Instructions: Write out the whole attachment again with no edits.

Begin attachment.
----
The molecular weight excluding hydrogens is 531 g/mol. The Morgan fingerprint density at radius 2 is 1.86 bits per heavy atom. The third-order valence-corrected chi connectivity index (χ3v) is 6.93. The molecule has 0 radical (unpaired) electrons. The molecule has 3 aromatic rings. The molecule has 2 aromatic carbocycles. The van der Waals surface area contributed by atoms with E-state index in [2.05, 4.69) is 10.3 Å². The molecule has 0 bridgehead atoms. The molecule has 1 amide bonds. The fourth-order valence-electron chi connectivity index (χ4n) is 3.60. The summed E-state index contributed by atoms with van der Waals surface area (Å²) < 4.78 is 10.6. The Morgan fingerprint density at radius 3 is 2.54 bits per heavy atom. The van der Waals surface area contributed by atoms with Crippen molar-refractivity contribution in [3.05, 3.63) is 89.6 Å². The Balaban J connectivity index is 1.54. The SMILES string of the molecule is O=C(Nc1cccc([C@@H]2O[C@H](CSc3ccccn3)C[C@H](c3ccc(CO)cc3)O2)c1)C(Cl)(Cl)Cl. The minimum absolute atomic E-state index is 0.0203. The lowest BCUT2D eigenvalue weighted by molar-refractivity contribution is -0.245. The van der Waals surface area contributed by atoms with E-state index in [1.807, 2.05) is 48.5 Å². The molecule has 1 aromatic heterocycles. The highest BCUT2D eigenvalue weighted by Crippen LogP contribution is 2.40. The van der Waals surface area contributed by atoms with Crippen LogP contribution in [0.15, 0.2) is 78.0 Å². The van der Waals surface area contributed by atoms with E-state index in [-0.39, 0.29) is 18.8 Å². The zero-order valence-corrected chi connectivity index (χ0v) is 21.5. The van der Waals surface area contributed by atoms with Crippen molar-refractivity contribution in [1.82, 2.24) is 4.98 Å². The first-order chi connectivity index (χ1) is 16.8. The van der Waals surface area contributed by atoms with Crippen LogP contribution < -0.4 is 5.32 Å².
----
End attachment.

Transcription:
The molecular weight excluding hydrogens is 531 g/mol. The Morgan fingerprint density at radius 2 is 1.86 bits per heavy atom. The third-order valence-corrected chi connectivity index (χ3v) is 6.93. The molecule has 0 radical (unpaired) electrons. The molecule has 3 aromatic rings. The molecule has 2 aromatic carbocycles. The van der Waals surface area contributed by atoms with E-state index in [2.05, 4.69) is 10.3 Å². The molecule has 0 bridgehead atoms. The molecule has 1 amide bonds. The fourth-order valence-electron chi connectivity index (χ4n) is 3.60. The summed E-state index contributed by atoms with van der Waals surface area (Å²) < 4.78 is 10.6. The Morgan fingerprint density at radius 3 is 2.54 bits per heavy atom. The van der Waals surface area contributed by atoms with Crippen molar-refractivity contribution in [3.05, 3.63) is 89.6 Å². The Balaban J connectivity index is 1.54. The SMILES string of the molecule is O=C(Nc1cccc([C@@H]2O[C@H](CSc3ccccn3)C[C@H](c3ccc(CO)cc3)O2)c1)C(Cl)(Cl)Cl. The minimum absolute atomic E-state index is 0.0203. The lowest BCUT2D eigenvalue weighted by molar-refractivity contribution is -0.245. The van der Waals surface area contributed by atoms with E-state index in [1.807, 2.05) is 48.5 Å². The molecule has 1 aromatic heterocycles. The highest BCUT2D eigenvalue weighted by Crippen LogP contribution is 2.40. The van der Waals surface area contributed by atoms with Crippen LogP contribution in [0.15, 0.2) is 78.0 Å². The van der Waals surface area contributed by atoms with E-state index in [-0.39, 0.29) is 18.8 Å². The zero-order valence-corrected chi connectivity index (χ0v) is 21.5. The van der Waals surface area contributed by atoms with Crippen molar-refractivity contribution in [1.82, 2.24) is 4.98 Å². The first-order chi connectivity index (χ1) is 16.8. The van der Waals surface area contributed by atoms with Crippen LogP contribution < -0.4 is 5.32 Å².